The note, having been read through three times, was crumpled in Andrew’s hand. “Which way did the brigands take her?” he demanded of the messenger.
“Into the forests of Bern,” the intimidated man replied.
As soon as Andrew had a location, he was off, running across the grassy plains, cutting straight for the forests of Bern.
Those forests had a bad reputation. They’d been a renowned hideout for thieves and bandits for years, and very few honest folk who went in ever came out. If the bandits had taken Marie there, it was unlikely they were holding her for ransom; unlikely that they intended to ever release her.
The ground was blurred under his feet, the rocks and shrubs he passed completely indistinguishable. Every passing moment was another moment the bandits had the princess at their mercy. He ran for hours, not pausing, pushing his body, strengthened though it was by years of living in the forest, beyond any expectation he had had of it before.
Though he would have been more than willing to run until he had reached the princess, he was only mortal, and was forced to stop just as he reached the borders of the forest of Bern. He climbed a large tree with strong limbs and picked a fork to curl up in, and slept.
He woke exactly four hours later, coming out of his light sleep into full alertness in a single moment. He slipped to the ground, pulled a ration from his pouch, and ate it on the move, seeking the point in the forest’s boundary where the bandits had entered. It wasn’t hard to find. They were clumsy, unprofessional. They left a trail a blind man could have followed.
A few hours fast walking brought him to the place the brigands had camped overnight. He examined the site only a few minutes, long enough to determine that the ashes were still warm, and that Marie had been unharmed, or mostly so, when they moved on. Another few hours brought him within hearing distance of the brigands, who had stopped for a brief rest. It took a conscious effort to stop himself from charging them blindly, but he managed.
He approached to within ten feet of them, concealed by the underbrush, and eavesdropped. He had hoped to hear who they were working for, but they did nothing but complain, whether about their empty bellies, aching feet, or strong-willed victim. This last complaint caused him to smile, remembering his impressions of Marie. What he heard next made his blood run cold, and then boil.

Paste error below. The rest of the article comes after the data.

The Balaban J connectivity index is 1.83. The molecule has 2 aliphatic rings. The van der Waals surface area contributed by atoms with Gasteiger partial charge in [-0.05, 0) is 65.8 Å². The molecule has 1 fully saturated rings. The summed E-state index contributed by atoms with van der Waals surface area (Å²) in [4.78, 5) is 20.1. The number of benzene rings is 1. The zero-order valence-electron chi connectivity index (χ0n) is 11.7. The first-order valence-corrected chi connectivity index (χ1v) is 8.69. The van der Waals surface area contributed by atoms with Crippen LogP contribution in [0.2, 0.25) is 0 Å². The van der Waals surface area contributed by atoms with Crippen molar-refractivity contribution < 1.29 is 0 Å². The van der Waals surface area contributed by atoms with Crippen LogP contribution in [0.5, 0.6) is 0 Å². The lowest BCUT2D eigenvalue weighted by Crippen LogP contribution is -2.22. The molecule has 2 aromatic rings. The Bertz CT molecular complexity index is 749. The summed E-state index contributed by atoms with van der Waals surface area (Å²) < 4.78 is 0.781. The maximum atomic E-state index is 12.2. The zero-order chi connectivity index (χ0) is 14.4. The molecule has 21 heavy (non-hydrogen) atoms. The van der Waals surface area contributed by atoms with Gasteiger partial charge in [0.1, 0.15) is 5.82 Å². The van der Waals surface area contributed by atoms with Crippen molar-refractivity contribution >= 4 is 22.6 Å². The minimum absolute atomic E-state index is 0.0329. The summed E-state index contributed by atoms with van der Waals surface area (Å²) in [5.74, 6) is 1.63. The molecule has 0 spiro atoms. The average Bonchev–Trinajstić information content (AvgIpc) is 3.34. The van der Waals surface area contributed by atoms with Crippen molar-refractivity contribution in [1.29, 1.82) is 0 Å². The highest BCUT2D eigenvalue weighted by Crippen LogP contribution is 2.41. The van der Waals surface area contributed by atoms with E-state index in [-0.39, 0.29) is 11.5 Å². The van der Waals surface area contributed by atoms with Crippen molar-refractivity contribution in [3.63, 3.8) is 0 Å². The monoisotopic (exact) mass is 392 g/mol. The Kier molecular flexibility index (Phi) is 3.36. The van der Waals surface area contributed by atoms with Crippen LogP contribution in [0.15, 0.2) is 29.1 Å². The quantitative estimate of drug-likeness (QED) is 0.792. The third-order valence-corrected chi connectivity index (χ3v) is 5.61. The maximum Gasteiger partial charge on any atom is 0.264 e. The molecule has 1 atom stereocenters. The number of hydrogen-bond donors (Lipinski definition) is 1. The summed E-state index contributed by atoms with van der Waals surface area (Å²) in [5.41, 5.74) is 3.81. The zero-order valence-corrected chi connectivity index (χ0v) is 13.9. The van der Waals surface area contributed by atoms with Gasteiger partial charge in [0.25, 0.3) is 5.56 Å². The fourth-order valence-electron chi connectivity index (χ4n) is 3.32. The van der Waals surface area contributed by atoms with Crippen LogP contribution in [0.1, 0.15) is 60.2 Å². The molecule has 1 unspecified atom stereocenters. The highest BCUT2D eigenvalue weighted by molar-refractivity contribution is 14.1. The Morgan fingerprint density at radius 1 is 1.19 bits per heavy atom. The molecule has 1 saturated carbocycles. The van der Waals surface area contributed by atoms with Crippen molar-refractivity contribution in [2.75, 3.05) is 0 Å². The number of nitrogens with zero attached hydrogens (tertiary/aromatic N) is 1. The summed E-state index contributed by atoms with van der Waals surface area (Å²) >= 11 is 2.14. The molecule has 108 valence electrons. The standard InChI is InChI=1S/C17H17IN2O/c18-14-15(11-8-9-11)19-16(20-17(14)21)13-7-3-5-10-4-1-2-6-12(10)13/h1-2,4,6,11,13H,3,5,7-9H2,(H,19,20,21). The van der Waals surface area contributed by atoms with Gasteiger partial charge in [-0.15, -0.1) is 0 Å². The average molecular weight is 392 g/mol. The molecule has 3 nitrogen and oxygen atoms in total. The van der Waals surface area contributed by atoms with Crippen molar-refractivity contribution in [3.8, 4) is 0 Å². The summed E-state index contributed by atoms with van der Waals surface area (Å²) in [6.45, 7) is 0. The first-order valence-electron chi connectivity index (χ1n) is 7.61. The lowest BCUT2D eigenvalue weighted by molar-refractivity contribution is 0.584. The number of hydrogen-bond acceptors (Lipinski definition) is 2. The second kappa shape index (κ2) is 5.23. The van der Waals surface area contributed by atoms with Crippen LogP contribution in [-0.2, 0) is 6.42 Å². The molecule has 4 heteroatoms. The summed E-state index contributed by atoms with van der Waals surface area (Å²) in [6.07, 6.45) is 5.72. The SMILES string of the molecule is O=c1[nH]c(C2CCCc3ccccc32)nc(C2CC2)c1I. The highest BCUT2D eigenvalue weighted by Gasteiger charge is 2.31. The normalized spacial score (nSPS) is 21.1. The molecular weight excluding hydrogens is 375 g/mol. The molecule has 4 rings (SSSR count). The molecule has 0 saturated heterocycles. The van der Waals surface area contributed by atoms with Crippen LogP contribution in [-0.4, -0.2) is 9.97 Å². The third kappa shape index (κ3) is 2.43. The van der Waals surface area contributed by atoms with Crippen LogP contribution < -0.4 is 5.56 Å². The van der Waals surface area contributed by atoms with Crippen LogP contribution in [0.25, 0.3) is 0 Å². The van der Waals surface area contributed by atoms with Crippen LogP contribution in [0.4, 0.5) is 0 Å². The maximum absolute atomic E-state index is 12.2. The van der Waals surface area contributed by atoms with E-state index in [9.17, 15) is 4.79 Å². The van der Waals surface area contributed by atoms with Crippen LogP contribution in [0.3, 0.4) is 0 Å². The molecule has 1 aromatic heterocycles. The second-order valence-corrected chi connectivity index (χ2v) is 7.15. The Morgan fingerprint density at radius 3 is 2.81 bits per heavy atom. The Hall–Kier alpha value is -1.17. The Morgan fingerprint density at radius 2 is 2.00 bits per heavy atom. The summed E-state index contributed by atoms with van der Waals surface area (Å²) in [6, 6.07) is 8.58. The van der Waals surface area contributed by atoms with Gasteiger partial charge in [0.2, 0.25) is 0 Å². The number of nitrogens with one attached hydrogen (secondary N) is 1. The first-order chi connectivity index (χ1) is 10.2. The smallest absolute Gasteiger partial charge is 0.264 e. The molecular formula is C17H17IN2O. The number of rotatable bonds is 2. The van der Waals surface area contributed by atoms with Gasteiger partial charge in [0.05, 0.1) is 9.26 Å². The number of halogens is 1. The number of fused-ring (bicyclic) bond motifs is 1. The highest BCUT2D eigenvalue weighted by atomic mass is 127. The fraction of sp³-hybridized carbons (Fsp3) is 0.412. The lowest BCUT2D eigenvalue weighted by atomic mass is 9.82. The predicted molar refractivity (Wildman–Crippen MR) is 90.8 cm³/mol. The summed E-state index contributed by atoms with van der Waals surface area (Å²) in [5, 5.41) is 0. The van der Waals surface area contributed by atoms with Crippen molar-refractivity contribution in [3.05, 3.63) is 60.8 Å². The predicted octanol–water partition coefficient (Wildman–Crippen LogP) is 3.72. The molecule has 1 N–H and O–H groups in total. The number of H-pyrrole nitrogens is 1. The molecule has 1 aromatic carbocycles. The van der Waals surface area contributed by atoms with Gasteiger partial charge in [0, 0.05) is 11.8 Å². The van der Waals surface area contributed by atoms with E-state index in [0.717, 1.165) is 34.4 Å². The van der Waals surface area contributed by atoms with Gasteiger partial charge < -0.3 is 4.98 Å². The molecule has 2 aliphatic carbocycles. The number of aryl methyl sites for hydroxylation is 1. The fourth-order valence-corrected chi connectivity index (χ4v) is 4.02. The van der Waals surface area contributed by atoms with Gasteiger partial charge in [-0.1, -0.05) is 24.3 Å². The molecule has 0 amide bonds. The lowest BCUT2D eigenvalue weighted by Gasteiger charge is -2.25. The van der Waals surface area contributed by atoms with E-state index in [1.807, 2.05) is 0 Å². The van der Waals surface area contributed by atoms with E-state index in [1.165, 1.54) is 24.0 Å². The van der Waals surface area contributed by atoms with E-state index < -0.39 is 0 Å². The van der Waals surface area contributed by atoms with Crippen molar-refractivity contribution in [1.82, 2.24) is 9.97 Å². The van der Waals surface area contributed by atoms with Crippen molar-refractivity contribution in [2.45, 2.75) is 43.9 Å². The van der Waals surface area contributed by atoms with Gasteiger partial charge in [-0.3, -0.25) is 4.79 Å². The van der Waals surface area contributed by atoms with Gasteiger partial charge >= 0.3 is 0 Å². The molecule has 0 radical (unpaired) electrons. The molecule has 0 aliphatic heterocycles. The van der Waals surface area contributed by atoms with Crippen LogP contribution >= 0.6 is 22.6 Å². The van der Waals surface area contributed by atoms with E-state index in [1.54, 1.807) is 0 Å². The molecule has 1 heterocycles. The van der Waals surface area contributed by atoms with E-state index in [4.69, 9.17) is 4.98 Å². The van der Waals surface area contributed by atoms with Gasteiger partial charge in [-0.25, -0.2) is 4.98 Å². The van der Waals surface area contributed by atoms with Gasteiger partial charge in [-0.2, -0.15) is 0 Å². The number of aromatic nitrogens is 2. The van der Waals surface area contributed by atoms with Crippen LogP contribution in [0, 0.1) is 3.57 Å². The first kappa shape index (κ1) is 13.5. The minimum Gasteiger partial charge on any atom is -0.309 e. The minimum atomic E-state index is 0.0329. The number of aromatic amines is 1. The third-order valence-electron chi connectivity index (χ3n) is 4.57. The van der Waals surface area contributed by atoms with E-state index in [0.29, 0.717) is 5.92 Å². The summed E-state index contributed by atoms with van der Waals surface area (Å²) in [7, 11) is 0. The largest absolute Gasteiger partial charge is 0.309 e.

“So what’s to stop us from playing with her before we kill her?”
There was a long pause, presumably as the leader contemplated this. “Nothing.”
Laughter then, and then Marie’s voice. “You stay away from me. Stay away!”
Andrew heard the sounds of struggle, and could wait no longer. He drew his sword and charged out of the underbrush, dismembering three of the brigands before they were aware of his presence. The rest of them, about eight in total, two of whom were holding Marie, scrambled to draw their weapons. Two of them died before their weapons cleared the sheathes, and another two died before they could bring their weapons to bear. The remaining four, however, proved that they were much more skillful than the soldiers he had fought in the forest, giving Andrew an unexpected challenge.
A challenge, in this case, was not a threat, and the four were dispatched inside of a minute.
“Very good. Now turn around slowly.”
Andrew exhaled slowly, turning to see one last brigand, one with an air of superiority that marked him as the leader. He barely noticed this, as the man was holding Marie, one arm around her throat and the other holding a dagger to her ribs.
“Now I don’t know who you are, but you’re trying to save the princess. If you want her to live, you’ll put your sword down and walk away.”
His face an expressionless mask, Andrew put his sword down slowly.
“That’s it. Now just walk away.”
Andrew backed away, disappearing behind a bend.
The leader laughed, lowering his dagger from Marie’s ribs. “Some protector, huh?”
Then an arrow pierced his throat, and he staggered backwards and fell sprawling.
Andrew dashed around the bend, dropping his bow as he caught Marie, who had nearly fainted. “It’s all right, Marie, you’re safe now.”
The princess was completely unresponsive, so Andrew was forced to pick her up like a child. He set her down for long enough to sheathe his sword and strap his bow across his back, then he picked her up again and started to carry her out of the forest. It was only a few hours before she came to, but she was still so weak and scared that he just kept talking to her and holding her, carrying her along the winding forest trail.
After a few more hours, the princess fell into a natural sleep in his arms, occasionally whimpering in her sleep as she dreamed frightening dreams. By the time he reached the borders of the forest, the king’s men had reached it, and were waiting for him. A few of them moved forward as though they intended to take Marie from him, but his glare made them back off.
Andrew carried her the few miles to the castle, not putting Marie down until he reached her chambers and he could lay her in bed. He sat in a chair beside her and fell asleep, exhausted.